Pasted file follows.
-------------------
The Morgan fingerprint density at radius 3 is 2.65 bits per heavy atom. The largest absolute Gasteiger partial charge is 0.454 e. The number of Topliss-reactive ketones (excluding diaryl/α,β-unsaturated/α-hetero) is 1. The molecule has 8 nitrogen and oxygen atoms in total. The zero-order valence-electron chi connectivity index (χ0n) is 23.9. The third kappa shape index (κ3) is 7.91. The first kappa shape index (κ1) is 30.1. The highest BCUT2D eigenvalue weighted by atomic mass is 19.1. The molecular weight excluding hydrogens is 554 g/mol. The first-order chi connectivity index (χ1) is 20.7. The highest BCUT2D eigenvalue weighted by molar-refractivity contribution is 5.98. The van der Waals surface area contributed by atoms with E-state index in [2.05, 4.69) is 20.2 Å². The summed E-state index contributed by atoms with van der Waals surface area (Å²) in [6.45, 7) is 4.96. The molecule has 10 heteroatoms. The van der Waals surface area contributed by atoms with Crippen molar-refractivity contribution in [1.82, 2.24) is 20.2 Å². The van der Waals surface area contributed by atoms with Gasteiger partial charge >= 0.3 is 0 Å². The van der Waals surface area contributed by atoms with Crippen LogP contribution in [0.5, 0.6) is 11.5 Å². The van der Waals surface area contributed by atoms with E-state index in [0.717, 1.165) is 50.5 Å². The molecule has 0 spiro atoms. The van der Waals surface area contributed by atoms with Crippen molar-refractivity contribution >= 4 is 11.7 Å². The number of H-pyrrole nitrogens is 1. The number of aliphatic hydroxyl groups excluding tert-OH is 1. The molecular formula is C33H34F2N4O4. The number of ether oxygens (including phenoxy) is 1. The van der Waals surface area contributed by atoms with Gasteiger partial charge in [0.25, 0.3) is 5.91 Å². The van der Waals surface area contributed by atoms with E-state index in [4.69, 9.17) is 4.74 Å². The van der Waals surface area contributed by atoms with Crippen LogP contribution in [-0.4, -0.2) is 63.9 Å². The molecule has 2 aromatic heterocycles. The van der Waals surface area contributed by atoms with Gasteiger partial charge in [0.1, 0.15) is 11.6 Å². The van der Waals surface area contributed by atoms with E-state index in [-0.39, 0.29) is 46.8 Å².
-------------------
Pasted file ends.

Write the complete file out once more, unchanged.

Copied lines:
The Morgan fingerprint density at radius 3 is 2.65 bits per heavy atom. The largest absolute Gasteiger partial charge is 0.454 e. The number of Topliss-reactive ketones (excluding diaryl/α,β-unsaturated/α-hetero) is 1. The molecule has 8 nitrogen and oxygen atoms in total. The zero-order valence-electron chi connectivity index (χ0n) is 23.9. The third kappa shape index (κ3) is 7.91. The first kappa shape index (κ1) is 30.1. The highest BCUT2D eigenvalue weighted by atomic mass is 19.1. The molecular weight excluding hydrogens is 554 g/mol. The first-order chi connectivity index (χ1) is 20.7. The highest BCUT2D eigenvalue weighted by molar-refractivity contribution is 5.98. The van der Waals surface area contributed by atoms with E-state index in [2.05, 4.69) is 20.2 Å². The summed E-state index contributed by atoms with van der Waals surface area (Å²) in [6.45, 7) is 4.96. The molecule has 10 heteroatoms. The van der Waals surface area contributed by atoms with Crippen molar-refractivity contribution in [1.82, 2.24) is 20.2 Å². The van der Waals surface area contributed by atoms with Gasteiger partial charge >= 0.3 is 0 Å². The van der Waals surface area contributed by atoms with Crippen LogP contribution in [0.5, 0.6) is 11.5 Å². The van der Waals surface area contributed by atoms with E-state index in [0.717, 1.165) is 50.5 Å². The molecule has 0 spiro atoms. The van der Waals surface area contributed by atoms with Crippen molar-refractivity contribution >= 4 is 11.7 Å². The number of H-pyrrole nitrogens is 1. The number of aliphatic hydroxyl groups excluding tert-OH is 1. The molecular formula is C33H34F2N4O4. The number of ether oxygens (including phenoxy) is 1. The van der Waals surface area contributed by atoms with Gasteiger partial charge in [0.25, 0.3) is 5.91 Å². The van der Waals surface area contributed by atoms with E-state index in [4.69, 9.17) is 4.74 Å². The van der Waals surface area contributed by atoms with Crippen LogP contribution in [-0.4, -0.2) is 63.9 Å². The molecule has 2 aromatic heterocycles. The van der Waals surface area contributed by atoms with Gasteiger partial charge in [0.1, 0.15) is 11.6 Å². The van der Waals surface area contributed by atoms with E-state index in [-0.39, 0.29) is 46.8 Å².